Fact Sheet Tribal
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Fact Sheet Tribal

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A Census Fact Sheet for the Tribal.

A Census Fact Sheet for the Tribal.

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Fact Sheet Tribal Fact Sheet Tribal Document Transcript

  • TrIbAL gOvErNmENTs The U.S. Census Bureau is issuing a call to action for every resident of our nation: “bE COuNTED IN 2010.” The Census: A snapshot What: The census is a count of everyone residing in the YOu CAN mAkE United States. A DIffErENCE. Who: All U.S. residents must be counted—people of all races In the past, it has and ethnic groups, both citizens and non-citizens. been challenging to When: Census Day is April 1, 2010. Questionnaire responses obtain a full count of should represent the household as it exists on this day. the American Indian More detailed socioeconomic information will be collected and Alaska Native annually from a small percentage of the population through (AIAN) population. the American Community Survey. As an influential tribal Why: The U.S. Constitution requires a national census government leader once every 10 years. The census will show state population or liaison, you can counts and determine representation in the U.S. House of encourage participation Representatives. in the census, help How: Census questionnaires will be delivered or mailed to ensure accurate census households via U.S. mail in March 2010; many households that data that affect your do not respond will receive a replacement questionnaire in tribe’s quality of life, and early April. Census workers also will visit households that do gain more insight into not return questionnaires. your nation as a whole. A Complete Count: The Importance of Census Data Every year, the federal government can allocate more than THE AIAN POLICY $300 billion to tribes, states and communities based, in part, on census data. The Census Bureau Tribal leaders can use census data to gain insight into tribal proclaimed its members living in urban and rural areas and determine the American Indian and need for tribal development programs. Alaska Native policy in 2008, reaffirming Census data guide local decision-makers on where to build the government-to- new roads, hospitals and job training, child-care and senior citizen centers. government relationship between federally recognized AIAN tribal 2010 Census Questionnaire: Quick, Easy governments and the and Confidential Census Bureau. For more information about With only 10 questions, the 2010 Census questionnaire is one of the shortest questionnaires in history and takes just the AIAN policy, visit 10 minutes to complete. http://2010.census.gov. By law, the Census Bureau cannot share an individual’s census questionnaire responses with anyone, including tribal housing authorities and other federal agencies and law enforcement entities.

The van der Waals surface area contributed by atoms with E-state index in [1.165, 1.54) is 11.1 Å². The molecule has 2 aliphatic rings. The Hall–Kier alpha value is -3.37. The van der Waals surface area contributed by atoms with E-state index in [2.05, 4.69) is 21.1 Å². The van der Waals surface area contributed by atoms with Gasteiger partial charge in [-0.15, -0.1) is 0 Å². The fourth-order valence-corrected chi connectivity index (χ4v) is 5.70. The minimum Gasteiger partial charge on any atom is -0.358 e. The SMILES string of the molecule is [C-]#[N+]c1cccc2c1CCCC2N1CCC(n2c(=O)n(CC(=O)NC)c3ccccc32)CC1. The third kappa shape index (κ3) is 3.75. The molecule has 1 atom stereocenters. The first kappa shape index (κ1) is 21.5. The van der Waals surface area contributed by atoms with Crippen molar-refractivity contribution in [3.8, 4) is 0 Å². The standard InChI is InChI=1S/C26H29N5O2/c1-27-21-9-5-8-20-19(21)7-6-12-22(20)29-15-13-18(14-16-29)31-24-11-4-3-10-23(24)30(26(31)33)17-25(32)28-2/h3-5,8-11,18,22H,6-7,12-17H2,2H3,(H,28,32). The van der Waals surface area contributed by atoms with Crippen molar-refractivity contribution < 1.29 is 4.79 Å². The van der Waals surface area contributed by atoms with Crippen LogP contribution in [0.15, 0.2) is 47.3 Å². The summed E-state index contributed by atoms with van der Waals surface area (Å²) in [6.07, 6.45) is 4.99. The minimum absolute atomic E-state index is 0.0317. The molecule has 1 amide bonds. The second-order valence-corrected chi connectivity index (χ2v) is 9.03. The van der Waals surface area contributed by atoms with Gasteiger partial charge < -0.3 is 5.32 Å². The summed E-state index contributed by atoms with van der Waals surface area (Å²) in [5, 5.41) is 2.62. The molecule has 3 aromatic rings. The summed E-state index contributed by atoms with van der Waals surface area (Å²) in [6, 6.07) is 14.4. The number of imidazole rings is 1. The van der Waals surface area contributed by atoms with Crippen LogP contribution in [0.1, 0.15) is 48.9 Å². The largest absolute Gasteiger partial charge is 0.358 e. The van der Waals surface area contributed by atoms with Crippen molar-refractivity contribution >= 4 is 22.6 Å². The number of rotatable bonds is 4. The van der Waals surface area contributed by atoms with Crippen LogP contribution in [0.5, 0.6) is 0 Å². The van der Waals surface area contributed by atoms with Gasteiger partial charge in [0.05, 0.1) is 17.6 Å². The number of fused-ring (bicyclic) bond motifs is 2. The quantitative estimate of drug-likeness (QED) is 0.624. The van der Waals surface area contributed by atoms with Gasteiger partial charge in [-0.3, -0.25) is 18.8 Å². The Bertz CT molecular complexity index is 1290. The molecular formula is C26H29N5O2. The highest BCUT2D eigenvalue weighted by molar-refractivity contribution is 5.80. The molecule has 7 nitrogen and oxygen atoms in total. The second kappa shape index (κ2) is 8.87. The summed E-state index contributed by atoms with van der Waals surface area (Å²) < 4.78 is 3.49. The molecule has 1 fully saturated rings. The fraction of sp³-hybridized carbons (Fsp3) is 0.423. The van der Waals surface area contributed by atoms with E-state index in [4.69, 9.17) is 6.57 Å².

• TrIbAL gOvErNmENTs 2010 CENsus: PARTNERSHIP AT A GLANCE become a 2010 Census Partner Your partnership sends a strong message to your tribe about the importance of the census and the benefits of being counted. By partnering with the Census Bureau, you can help: Ensure accurate census data that will guide funding decisions for your tribe. Bring jobs to members of your tribe living on or off tribal lands. Communicate to tribal members who accept temporary census jobs that they will still qualify for Temporary Assistance for Needy Families (TANF). Ensure a more accurate count and portrait of the AIAN population and give future generations the information they need to track their lineage. Reassure tribal members it is safe to answer the census. Take Action for Your Community and Country As a partner, you will play an important role in making the 2010 Census successful by encouraging people in your tribe, including those living in urban and rural areas, to take part in the count. You can: Appoint a liaison to work with the Census Bureau through the Tribal Governments Liaison Program (TGLP). Form or join a Tribal Government Complete Count Committee (CCC), an organized group of other influential tribal leaders and liaisons who are committed to increasing participation in the census. Issue a proclamation or other public endorsement of the 2010 Census. Devote time in powwows and other special events to encourage participation in the census. Include information in newsletters, mailings and online to build awareness of census benefits. Help recruit workers for 2010 Census jobs. Help Census Bureau staff understand and be responsive to various tribal needs. 2010 Census Timeline: key Dates Fall 2008 Recruitment begins for local census jobs for early census operations. Spring 2009 Census employees go door-to-door to update address lists nationwide. Fall 2009 Recruitment begins for census takers to support peak workload in 2010. February – March 2010 Census questionnaires are mailed or delivered to households. April 1, 2010 Census Day May – July 2010 Census takers visit households that did not return a questionnaire by mail. December 2010 By law, Census Bureau delivers population counts to the president for apportionment. March 2011 By law, Census Bureau completes delivery of redistricting data to states. A ComPLETE AND ACCURATE CoUNT Is IN Our HANDs. for more information about the 2010 Census, go to 2010census.gov. U.S. Department of Commerce Issued February 2009 Economics and Statistics Administration Form D-3241 (E) U.S. CENSUS BURE AU